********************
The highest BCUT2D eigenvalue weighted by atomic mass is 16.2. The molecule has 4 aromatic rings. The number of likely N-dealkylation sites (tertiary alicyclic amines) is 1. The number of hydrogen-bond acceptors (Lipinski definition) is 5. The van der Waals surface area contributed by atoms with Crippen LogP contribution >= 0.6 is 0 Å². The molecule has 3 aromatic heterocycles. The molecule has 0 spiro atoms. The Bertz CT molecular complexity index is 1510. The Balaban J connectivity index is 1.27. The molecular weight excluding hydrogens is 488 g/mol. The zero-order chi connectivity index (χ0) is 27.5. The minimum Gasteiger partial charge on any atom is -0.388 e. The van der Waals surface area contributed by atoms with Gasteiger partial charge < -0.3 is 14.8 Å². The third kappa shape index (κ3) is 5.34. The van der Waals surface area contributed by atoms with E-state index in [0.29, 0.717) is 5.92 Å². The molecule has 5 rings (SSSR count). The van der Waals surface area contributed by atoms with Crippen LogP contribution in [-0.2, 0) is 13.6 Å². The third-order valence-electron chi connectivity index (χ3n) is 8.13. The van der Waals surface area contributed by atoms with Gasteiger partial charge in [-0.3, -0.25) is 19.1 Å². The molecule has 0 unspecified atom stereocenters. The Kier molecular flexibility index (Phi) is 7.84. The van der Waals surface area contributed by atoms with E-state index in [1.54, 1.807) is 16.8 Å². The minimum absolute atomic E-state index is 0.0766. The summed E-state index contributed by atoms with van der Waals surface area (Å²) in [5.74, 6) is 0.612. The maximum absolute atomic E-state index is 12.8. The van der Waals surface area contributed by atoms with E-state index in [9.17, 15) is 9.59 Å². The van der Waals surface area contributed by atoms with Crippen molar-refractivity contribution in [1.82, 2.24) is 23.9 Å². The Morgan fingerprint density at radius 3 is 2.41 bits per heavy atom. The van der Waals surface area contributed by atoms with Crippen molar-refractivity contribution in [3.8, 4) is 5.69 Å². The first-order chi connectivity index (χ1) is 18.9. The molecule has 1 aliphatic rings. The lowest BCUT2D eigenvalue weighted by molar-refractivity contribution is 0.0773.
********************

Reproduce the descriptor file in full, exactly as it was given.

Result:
The highest BCUT2D eigenvalue weighted by atomic mass is 16.2. The molecule has 4 aromatic rings. The number of likely N-dealkylation sites (tertiary alicyclic amines) is 1. The number of hydrogen-bond acceptors (Lipinski definition) is 5. The van der Waals surface area contributed by atoms with Crippen LogP contribution >= 0.6 is 0 Å². The molecule has 3 aromatic heterocycles. The molecule has 0 spiro atoms. The Bertz CT molecular complexity index is 1510. The Balaban J connectivity index is 1.27. The molecular weight excluding hydrogens is 488 g/mol. The zero-order chi connectivity index (χ0) is 27.5. The minimum Gasteiger partial charge on any atom is -0.388 e. The van der Waals surface area contributed by atoms with Gasteiger partial charge < -0.3 is 14.8 Å². The third kappa shape index (κ3) is 5.34. The van der Waals surface area contributed by atoms with E-state index in [0.29, 0.717) is 5.92 Å². The molecule has 5 rings (SSSR count). The van der Waals surface area contributed by atoms with Crippen LogP contribution in [-0.2, 0) is 13.6 Å². The third-order valence-electron chi connectivity index (χ3n) is 8.13. The van der Waals surface area contributed by atoms with Gasteiger partial charge in [-0.3, -0.25) is 19.1 Å². The molecule has 0 unspecified atom stereocenters. The Kier molecular flexibility index (Phi) is 7.84. The van der Waals surface area contributed by atoms with E-state index in [1.54, 1.807) is 16.8 Å². The minimum absolute atomic E-state index is 0.0766. The summed E-state index contributed by atoms with van der Waals surface area (Å²) in [5.74, 6) is 0.612. The maximum absolute atomic E-state index is 12.8. The van der Waals surface area contributed by atoms with E-state index in [9.17, 15) is 9.59 Å². The van der Waals surface area contributed by atoms with Crippen molar-refractivity contribution in [1.82, 2.24) is 23.9 Å². The Morgan fingerprint density at radius 3 is 2.41 bits per heavy atom. The van der Waals surface area contributed by atoms with Crippen molar-refractivity contribution in [3.8, 4) is 5.69 Å². The first-order chi connectivity index (χ1) is 18.9. The molecule has 1 aliphatic rings. The lowest BCUT2D eigenvalue weighted by molar-refractivity contribution is 0.0773.